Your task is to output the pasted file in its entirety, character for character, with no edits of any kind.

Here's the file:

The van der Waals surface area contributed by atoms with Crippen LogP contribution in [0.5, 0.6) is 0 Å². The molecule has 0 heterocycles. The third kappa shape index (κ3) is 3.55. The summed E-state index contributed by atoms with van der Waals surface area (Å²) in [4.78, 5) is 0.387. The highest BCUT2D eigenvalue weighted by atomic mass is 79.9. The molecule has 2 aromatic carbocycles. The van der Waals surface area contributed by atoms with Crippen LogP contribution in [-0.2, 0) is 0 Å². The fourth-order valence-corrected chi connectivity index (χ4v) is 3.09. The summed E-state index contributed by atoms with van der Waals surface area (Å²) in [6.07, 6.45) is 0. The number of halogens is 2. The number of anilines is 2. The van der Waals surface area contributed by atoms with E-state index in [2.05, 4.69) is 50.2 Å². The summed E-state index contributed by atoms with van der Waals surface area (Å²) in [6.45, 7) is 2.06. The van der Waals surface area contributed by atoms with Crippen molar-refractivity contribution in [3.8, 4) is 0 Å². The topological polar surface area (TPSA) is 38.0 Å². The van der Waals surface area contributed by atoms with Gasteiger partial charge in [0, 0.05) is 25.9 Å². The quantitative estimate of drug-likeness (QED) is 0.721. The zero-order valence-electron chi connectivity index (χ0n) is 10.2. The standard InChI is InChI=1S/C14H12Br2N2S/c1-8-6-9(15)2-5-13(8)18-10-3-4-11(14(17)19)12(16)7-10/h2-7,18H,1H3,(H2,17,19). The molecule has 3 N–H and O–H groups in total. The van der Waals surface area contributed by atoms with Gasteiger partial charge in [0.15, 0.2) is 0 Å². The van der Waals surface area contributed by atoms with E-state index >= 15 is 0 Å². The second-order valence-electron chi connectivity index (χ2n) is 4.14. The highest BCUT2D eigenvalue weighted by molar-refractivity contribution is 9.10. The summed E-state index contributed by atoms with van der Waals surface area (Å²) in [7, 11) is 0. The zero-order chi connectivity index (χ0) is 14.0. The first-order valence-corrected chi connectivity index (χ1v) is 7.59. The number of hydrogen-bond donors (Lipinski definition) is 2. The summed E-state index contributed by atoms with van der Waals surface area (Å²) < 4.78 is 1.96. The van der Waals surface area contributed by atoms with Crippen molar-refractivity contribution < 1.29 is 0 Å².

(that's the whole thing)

The van der Waals surface area contributed by atoms with Crippen LogP contribution in [0.5, 0.6) is 0 Å². The molecule has 0 heterocycles. The third kappa shape index (κ3) is 3.55. The summed E-state index contributed by atoms with van der Waals surface area (Å²) in [4.78, 5) is 0.387. The highest BCUT2D eigenvalue weighted by atomic mass is 79.9. The molecule has 2 aromatic carbocycles. The van der Waals surface area contributed by atoms with Crippen LogP contribution in [-0.2, 0) is 0 Å². The fourth-order valence-corrected chi connectivity index (χ4v) is 3.09. The summed E-state index contributed by atoms with van der Waals surface area (Å²) in [6.07, 6.45) is 0. The number of halogens is 2. The number of anilines is 2. The van der Waals surface area contributed by atoms with E-state index in [2.05, 4.69) is 50.2 Å². The summed E-state index contributed by atoms with van der Waals surface area (Å²) in [6.45, 7) is 2.06. The van der Waals surface area contributed by atoms with Crippen molar-refractivity contribution in [3.8, 4) is 0 Å². The topological polar surface area (TPSA) is 38.0 Å². The van der Waals surface area contributed by atoms with Gasteiger partial charge in [0, 0.05) is 25.9 Å². The quantitative estimate of drug-likeness (QED) is 0.721. The zero-order valence-electron chi connectivity index (χ0n) is 10.2. The standard InChI is InChI=1S/C14H12Br2N2S/c1-8-6-9(15)2-5-13(8)18-10-3-4-11(14(17)19)12(16)7-10/h2-7,18H,1H3,(H2,17,19). The molecule has 3 N–H and O–H groups in total. The van der Waals surface area contributed by atoms with Gasteiger partial charge in [0.15, 0.2) is 0 Å². The van der Waals surface area contributed by atoms with E-state index >= 15 is 0 Å². The second-order valence-electron chi connectivity index (χ2n) is 4.14. The highest BCUT2D eigenvalue weighted by molar-refractivity contribution is 9.10. The summed E-state index contributed by atoms with van der Waals surface area (Å²) in [7, 11) is 0. The zero-order chi connectivity index (χ0) is 14.0. The first-order valence-corrected chi connectivity index (χ1v) is 7.59. The number of hydrogen-bond donors (Lipinski definition) is 2. The summed E-state index contributed by atoms with van der Waals surface area (Å²) < 4.78 is 1.96. The van der Waals surface area contributed by atoms with Crippen molar-refractivity contribution < 1.29 is 0 Å².